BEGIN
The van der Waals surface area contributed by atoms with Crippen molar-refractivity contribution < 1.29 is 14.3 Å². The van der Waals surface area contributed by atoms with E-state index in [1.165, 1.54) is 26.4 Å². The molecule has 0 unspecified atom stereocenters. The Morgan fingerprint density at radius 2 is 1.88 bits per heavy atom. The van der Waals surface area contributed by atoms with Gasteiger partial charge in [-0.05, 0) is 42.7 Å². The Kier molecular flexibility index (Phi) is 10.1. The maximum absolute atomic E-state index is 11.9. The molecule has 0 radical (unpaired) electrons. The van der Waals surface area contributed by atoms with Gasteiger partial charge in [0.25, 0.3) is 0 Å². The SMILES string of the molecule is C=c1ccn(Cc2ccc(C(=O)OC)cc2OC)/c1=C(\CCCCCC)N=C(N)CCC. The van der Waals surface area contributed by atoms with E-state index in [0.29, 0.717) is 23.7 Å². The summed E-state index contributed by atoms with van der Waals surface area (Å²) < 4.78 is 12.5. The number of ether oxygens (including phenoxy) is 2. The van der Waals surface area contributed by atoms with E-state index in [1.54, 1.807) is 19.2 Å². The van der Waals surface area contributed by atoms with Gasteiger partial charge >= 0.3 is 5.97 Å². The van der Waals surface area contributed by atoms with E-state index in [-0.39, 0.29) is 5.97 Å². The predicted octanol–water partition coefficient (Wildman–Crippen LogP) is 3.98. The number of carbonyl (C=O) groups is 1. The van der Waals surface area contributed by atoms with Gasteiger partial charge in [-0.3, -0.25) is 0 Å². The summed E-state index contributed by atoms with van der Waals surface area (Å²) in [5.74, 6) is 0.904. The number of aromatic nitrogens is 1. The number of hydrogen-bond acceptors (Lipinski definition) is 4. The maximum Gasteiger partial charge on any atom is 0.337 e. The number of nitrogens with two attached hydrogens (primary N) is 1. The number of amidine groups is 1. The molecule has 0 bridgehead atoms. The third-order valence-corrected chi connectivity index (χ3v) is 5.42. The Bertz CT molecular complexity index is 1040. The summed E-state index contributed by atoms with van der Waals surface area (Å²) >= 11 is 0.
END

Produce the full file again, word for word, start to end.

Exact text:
The van der Waals surface area contributed by atoms with Crippen molar-refractivity contribution < 1.29 is 14.3 Å². The van der Waals surface area contributed by atoms with E-state index in [1.165, 1.54) is 26.4 Å². The molecule has 0 unspecified atom stereocenters. The Morgan fingerprint density at radius 2 is 1.88 bits per heavy atom. The van der Waals surface area contributed by atoms with Gasteiger partial charge in [-0.05, 0) is 42.7 Å². The Kier molecular flexibility index (Phi) is 10.1. The maximum absolute atomic E-state index is 11.9. The molecule has 0 radical (unpaired) electrons. The van der Waals surface area contributed by atoms with Gasteiger partial charge in [0.25, 0.3) is 0 Å². The SMILES string of the molecule is C=c1ccn(Cc2ccc(C(=O)OC)cc2OC)/c1=C(\CCCCCC)N=C(N)CCC. The van der Waals surface area contributed by atoms with E-state index in [0.29, 0.717) is 23.7 Å². The summed E-state index contributed by atoms with van der Waals surface area (Å²) < 4.78 is 12.5. The number of ether oxygens (including phenoxy) is 2. The van der Waals surface area contributed by atoms with E-state index in [1.54, 1.807) is 19.2 Å². The van der Waals surface area contributed by atoms with Gasteiger partial charge >= 0.3 is 5.97 Å². The van der Waals surface area contributed by atoms with E-state index in [-0.39, 0.29) is 5.97 Å². The predicted octanol–water partition coefficient (Wildman–Crippen LogP) is 3.98. The number of carbonyl (C=O) groups is 1. The van der Waals surface area contributed by atoms with Gasteiger partial charge in [-0.3, -0.25) is 0 Å². The summed E-state index contributed by atoms with van der Waals surface area (Å²) in [5.74, 6) is 0.904. The number of aromatic nitrogens is 1. The number of hydrogen-bond acceptors (Lipinski definition) is 4. The maximum Gasteiger partial charge on any atom is 0.337 e. The number of nitrogens with two attached hydrogens (primary N) is 1. The number of amidine groups is 1. The molecule has 0 bridgehead atoms. The third-order valence-corrected chi connectivity index (χ3v) is 5.42. The Bertz CT molecular complexity index is 1040. The summed E-state index contributed by atoms with van der Waals surface area (Å²) >= 11 is 0.